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DR JULIAN KILBURN

NORTHUMBRIA POLICE AND CRIME COMMISSIONER

A Story from the Frontline

I remember one particular drug addict.
Casualty, Dryburn Hospital, Durham.
It was a common enough situation . Overenthusiastic use of heroin.
The priority, mine at least, was to treat and, when it was safe for him to leave the hospital, discharge him.

Of course that’s a fraction of the bigger problem. But sometimes all you can get to grips with in the emergency department is the immediate problem.
Fifteen minutes after I discharged him but before he left the hospital, a staff nurse said to me.
“Julian, that patient in Bay 2 wants to talk to you ”
“Really , the one I just saw and discharged? Why?”
“Don’t know”

I opened the curtain.
He was out of bed standing tall. Normally a good sign.
And looking at me blankly. Normally not.
“Err, yes , how can I help?”
He stared hard at me and tensed his legs which seemed to raise him taller still.
Gritty silence.
I was looking at his face and eyes so I pulled back my gaze.
His right hand held a blade.
And I realised, or suspected, that he was tensing as he considered thrusting it into me.
After all, I hadn’t given him any more drugs, had I?
My personal priority, that of him being medically safe to go, was of minimal interest to him in that moment.

I backed out of the cubicle.
I didn’t know what to do.
“He’s got a knife”.
Nobody looked part particularly alarmed.
I went to the nurses’ station for some cover.
“You should phone the police of something” said one of the nurses.
I recall a distinct lack of urgency.
Had they even heard what I’d said?
I didn’t even know how to get an outside line.

There was some discussion of calling security but the outsourced security officer was some distance away in the large hospital landscape.
And anyway, wasn’t armed.
And anyway, didn’t touch actual people.
I am sure I must have exclaimed some disbelief at this point.
I had seen the same man around and doubted his physical fitness to take on this lean assailant and be my saviour. I also doubted my ability to raise him shoulder high afterwards. What with my back and everything.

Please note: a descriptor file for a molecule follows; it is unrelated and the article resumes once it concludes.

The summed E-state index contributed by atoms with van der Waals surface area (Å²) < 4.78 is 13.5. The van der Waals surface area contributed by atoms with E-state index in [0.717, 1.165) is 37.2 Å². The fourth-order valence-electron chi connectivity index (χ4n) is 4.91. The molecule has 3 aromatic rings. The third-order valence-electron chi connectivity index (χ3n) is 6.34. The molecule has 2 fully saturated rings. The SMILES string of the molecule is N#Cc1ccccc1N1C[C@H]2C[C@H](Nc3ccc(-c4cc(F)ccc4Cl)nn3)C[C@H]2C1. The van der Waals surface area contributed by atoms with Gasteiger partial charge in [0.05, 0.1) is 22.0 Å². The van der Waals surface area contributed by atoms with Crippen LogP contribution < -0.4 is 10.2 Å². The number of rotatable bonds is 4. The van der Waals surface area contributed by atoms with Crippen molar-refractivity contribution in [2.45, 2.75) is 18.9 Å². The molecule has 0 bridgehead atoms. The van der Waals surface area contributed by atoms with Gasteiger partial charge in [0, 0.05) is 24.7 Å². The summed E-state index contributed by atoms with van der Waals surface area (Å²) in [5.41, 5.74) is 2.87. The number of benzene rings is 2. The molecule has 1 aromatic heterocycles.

Time slowed down a bit.
Somebody call the police.
I feel as though they arrived within about 90 seconds. Can it be true?
They must have been just round the corner, I thought to myself.

A corridor stand-off.
All staff in the nurses’ station.
Ringside seats.
One man standing, knife drawn.
Three policeman advancing in the corridor.
One step forward.
Instructions: “Put it down”
Two steps forward
“Put it down or you are going down.”
Three steps. Louder.
“Put it down now or you are going down”
The man lifted up the knife thrust it into his thigh.
Once.
Twice.
Three times in a second.
By then they were on him.
Restrained, disarmed, bleeding.

I was as impressed recalling that now as I was then.
“Thanks, guys. That was a really quick response!”
“No problem, Doc, we were just around the corner.”

Our opiate-addicted friend was happily disarmed and even more happily for me, cuffed. Because, of course, now he had a whole new set of injuries for me.

I spent the next 20 minutes stitching him up, chatting with him. He wasn’t such a bad guy. And I wasn’t the fastest suturer.
I have wondered since about when weapons are concealed.
Wondered why there were no metal detectors.
Why we’d being taught nothing about how to protect ourselves.
Why there was nobody nearby to guarantee staff security.
Such things require a newsworthy event, don’t they?

I can’t remember if he apologised but I’m sure he will have done.
Early remorse is expected after you’ve invited someone in for a stabbing.

The stitches went well, you’ll be pleased to hear.
Nice linear wounds that aligned pleasingly. I was pretty chuffed with them.
We arranged not to meet again.
Happily, we never did.
But guess what… I still think of him.
And occasionally take one step back.
Grateful for the quick action of the cops.

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